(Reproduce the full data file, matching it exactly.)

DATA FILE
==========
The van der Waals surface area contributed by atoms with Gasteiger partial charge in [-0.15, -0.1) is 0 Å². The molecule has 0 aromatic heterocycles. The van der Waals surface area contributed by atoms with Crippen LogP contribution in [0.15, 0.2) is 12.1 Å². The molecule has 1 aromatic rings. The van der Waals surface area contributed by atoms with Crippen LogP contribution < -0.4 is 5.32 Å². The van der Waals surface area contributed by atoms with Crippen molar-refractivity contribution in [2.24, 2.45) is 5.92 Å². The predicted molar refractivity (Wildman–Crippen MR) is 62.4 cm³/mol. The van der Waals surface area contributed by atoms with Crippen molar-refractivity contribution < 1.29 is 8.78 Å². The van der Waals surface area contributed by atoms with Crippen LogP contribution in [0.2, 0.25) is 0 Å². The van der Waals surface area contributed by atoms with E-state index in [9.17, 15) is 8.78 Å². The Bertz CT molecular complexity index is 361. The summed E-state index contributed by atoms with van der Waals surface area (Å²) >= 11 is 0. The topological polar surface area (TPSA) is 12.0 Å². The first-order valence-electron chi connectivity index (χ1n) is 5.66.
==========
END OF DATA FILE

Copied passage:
The van der Waals surface area contributed by atoms with Gasteiger partial charge in [-0.15, -0.1) is 0 Å². The molecule has 0 aromatic heterocycles. The van der Waals surface area contributed by atoms with Crippen LogP contribution in [0.15, 0.2) is 12.1 Å². The molecule has 1 aromatic rings. The van der Waals surface area contributed by atoms with Crippen LogP contribution < -0.4 is 5.32 Å². The van der Waals surface area contributed by atoms with Crippen molar-refractivity contribution in [2.24, 2.45) is 5.92 Å². The predicted molar refractivity (Wildman–Crippen MR) is 62.4 cm³/mol. The van der Waals surface area contributed by atoms with Crippen molar-refractivity contribution < 1.29 is 8.78 Å². The van der Waals surface area contributed by atoms with Crippen LogP contribution in [0.2, 0.25) is 0 Å². The van der Waals surface area contributed by atoms with E-state index in [9.17, 15) is 8.78 Å². The Bertz CT molecular complexity index is 361. The summed E-state index contributed by atoms with van der Waals surface area (Å²) >= 11 is 0. The topological polar surface area (TPSA) is 12.0 Å². The first-order valence-electron chi connectivity index (χ1n) is 5.66.